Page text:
• The disposals that make a great deal of noise are very often failing or near the end of their life.
  • Some disposals have an internal switch operated with the stopper.
  • The dishwasher should discharge into the garbage disposal.
  • Check the wiring under the sink.

Dishwashers – The life expectancy is 7 to 12 years.

  • Let the dishwasher run through a light or full cycle.
  • Check the gasket around the door.
  • Run your hand under the front panel of the dishwasher after operation to check for leaks.
  • If the air gap at the top of the sink exhibits previous or current evidence of overflow, it indicates that the water is not being discharged properly.
  • Newer models have a water heating cycle allowing the occupant to limit the domestic hot water to 110° Fahrenheit.

Ventilator – The life expectancy of a ventilator is normally 20 years or longer.

  • There are two types of ventilators—re-circulating and exterior discharge.
  • Check to ensure that the exterior discharge ventilators actually vent to the outside. This is easily done by turning it on and going outside to observe an air flow (the weather flap will move).
  • Check to ensure that the ventilator has a filter(s).

Trash Compactors – The life expectancy of a trash compactor is approximately 5 to 10 years.

  • The best way to check a trash compactor is to start it through a cycle, then stop it and attempt to open the door. If the plunger is in the “down” position, you should not be able to open it, and it is probably operating properly.Trash compactors are not very popular. The reason for this is that the garbage bags are costly; they also have a tendency to produce odors and attract pests.

Barbecue Grills

  • Interior barbecue grills normally are of a brick configuration. They are often poorly designed and may smoke. Carefully observe the surrounding surfaces for smoke stains.

Counter Built-In Food Processors

  • They are less popular in younger construction.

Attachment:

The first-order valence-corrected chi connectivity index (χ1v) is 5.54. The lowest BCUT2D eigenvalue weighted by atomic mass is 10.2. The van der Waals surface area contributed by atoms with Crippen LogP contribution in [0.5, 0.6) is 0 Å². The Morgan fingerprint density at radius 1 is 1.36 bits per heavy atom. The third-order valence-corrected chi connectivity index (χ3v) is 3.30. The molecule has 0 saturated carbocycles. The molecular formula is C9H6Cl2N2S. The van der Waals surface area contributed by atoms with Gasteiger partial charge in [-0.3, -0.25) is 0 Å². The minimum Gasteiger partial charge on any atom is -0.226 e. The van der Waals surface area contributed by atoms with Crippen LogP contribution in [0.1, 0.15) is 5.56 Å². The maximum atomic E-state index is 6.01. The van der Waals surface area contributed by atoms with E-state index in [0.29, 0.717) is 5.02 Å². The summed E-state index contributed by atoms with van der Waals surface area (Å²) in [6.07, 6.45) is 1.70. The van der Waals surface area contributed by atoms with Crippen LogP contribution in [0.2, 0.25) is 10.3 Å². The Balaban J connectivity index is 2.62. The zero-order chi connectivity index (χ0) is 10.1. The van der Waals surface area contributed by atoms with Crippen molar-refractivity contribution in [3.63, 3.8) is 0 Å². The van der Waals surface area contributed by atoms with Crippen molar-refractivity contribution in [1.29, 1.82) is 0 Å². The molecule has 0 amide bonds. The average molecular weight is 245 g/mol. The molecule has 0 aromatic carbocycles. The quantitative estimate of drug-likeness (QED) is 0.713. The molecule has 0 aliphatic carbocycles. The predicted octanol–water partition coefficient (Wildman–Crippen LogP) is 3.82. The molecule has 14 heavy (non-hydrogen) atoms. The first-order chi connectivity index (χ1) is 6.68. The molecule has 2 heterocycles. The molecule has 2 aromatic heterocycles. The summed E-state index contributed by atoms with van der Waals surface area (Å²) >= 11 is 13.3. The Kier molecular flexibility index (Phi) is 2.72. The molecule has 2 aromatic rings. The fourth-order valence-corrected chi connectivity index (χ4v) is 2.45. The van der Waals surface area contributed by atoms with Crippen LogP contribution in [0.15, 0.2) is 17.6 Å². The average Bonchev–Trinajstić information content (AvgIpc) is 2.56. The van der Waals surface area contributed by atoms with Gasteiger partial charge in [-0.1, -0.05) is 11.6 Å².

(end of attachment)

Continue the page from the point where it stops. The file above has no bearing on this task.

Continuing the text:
• These are devices that have a variety of attachments for processing food. There are two round disks located in the top of the counter; one is a switch, the other is a drive shaft. Check the drive shaft to be sure it is operating (i.e. turning).

Electrical Outlets

  • Modern code requires one 20 amp electrical outlet for every 4 linear feet of counter space. In most jurisdictions, these outlets must be GFCI protected when located within 6 feet of the sink.
  • Shorter pieces of counter, about 2 feet long, require an additional outlet. Older homes frequently have an insufficient number of outlets for modern codes, however, they are not required in homes built before the respective codes.

Intercoms

  • The master station of intercoms is often located in the kitchen.
  • When you are at the master station, turn on the master and each of the stations. As you go through the various rooms, check to make sure the stations are working.

Microwave Ovens

  • Microwave ovens that convey are checked using a glass of water and heating it for about one minute.

Instant Hot Appliances

  • Instant hot appliances provide hot water through the use of an electric element, and are normally located at the kitchen sink. They should provide water at approximately 190°F.

Sink

  • Check the traps beneath the sink to ensure that there are no leaks.

Common Defects

  • Leaks in supply or drain lines
  • Blocked or missing air gap
  • Disposal inoperative, noisy, rusted, etc.
  • Gaskets on refrigerator defective
  • Refrigerator not cooling
  • Elements on range or cooktop inoperative
  • Does not heat or light
  • Cabinet door/drawers loose, broken or damaged
  • Damaged flooring
  • Ventilator inoperative
  • Counter top loose or substrate deterioration